I was at work the other day when I spotted an exceptionally unruly strand of hair poking out of the top of my head. That I could spot this stand of hair above all the others competing for chaos on my head was something of an achievement to behold, so it was with a warm sort of admiration for this daring strand that I decided to get a closer look. That admiration soon faded when I found myself looking at The First Grey, a single strand of grey hair so cunning that it lived in a world that defied the laws of physics as we know them. Upon the sighting of The First Grey, I had expected a degree of ceremony and I found myself holding my breath expecting someone to pop out of a corner and hand me a gilded plague officially proclaiming me to be “over the hill”. But instead of marking the disappearance of my youth with fanfare, all I found myself surrounded by was an eerie silence and the stark realisation of how alone I was. I leaned in closer to the mirror before me and pulled at my face bearing an uncanny resemblance to the popular Edvard Munch painting. I felt like I could stand that way for an eternity and it would still not be long enough to figure out how my youth had slipped through my fingers. How did I manage to get old without even noticing it? Somehow in all of my finite wisdom, I had never realised that I would age, or rather that I would grow old. I thought it was something that only happened to other people.
The version of me prior to The First Grey, would have expected me to face The First Grey with laughter and with the usual shrug of the shoulders sort of nonchalance. It wasn’t as though I subscribed to the notion of being “too old” for something, it wasn’t that I even felt “old” myself. But the version of me five seconds after The First Grey, was feeling decided uneasy. Logic be damned, I was getting old here and I could no longer talk of aging in abstract terms. I felt like I was losing something, like I was losing something beyond my youth, I was losing my relevance. Even in thinking it, I was shocked and annoyed by how fickle I sounded. Wasn’t I the woman who never truly cared about her appearance or was that just the arrogance of youth? The First Grey scared me and the fact that it did, saddened me. I wondered if I should let go of my face and cling to something more substantial. I felt the unmistakable pull of aging dragging me towards a place I dared not go and my impotent, yet unavoidable reaction, resistance. It was a dark vortex that would etch lines into my skin and steal plumpness from places necessary to inject into places previously unknown. I thought there would be more, you know. More to my life when I faced The First Grey. Wasn’t I supposed to have figured out things by now, like how not to look up the word “hegemony” every time I come across it? Wasn’t I supposed to have read all the books in my library? Wasn’t I supposed to know what I wanted to be “when I grew up”? I have always faced the world with a sense of curiosity that has both served me well as well as been something that I’ve been proud of, but now I see ambivalence in its place and wonder why it is that I don’t know more. Why it is that I don’t have more answers.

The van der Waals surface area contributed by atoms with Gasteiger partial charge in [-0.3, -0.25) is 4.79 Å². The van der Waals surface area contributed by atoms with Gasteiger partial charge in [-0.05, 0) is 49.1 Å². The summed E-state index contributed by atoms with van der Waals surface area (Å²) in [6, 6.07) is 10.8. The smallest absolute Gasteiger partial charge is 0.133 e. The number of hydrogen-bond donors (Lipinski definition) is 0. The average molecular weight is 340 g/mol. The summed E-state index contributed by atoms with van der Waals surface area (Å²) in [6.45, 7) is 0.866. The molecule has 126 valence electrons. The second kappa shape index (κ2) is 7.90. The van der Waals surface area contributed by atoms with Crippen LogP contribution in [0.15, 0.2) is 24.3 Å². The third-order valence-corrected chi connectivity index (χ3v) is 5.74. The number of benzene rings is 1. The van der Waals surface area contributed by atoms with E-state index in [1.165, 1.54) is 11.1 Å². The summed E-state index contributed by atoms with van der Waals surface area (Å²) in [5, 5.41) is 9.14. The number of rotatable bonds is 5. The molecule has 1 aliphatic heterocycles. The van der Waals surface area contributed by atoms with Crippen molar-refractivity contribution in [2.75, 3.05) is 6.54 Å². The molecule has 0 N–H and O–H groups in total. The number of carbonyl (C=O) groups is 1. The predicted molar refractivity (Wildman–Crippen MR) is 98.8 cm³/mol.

Time, this thing that I have always thought I’ve had enough of all my life, seemed to be vanishing before my eyes. Time was playing a cruel trick on me. But even so, it was also time that would break me free from my bitter reverie when I realised that sighting of The First Grey or not, I could not simply spend the day bemoaning the evitable, locked away in the bathroom. I grabbed hold of the wiry strand, wound it around my finger and yanked hard enough to bring tears to my eyes. Walking towards the door, I tossed the strand into the bin but not before I had the time to notice that The First Grey seemed thicker, stronger and shinier than my usual hair.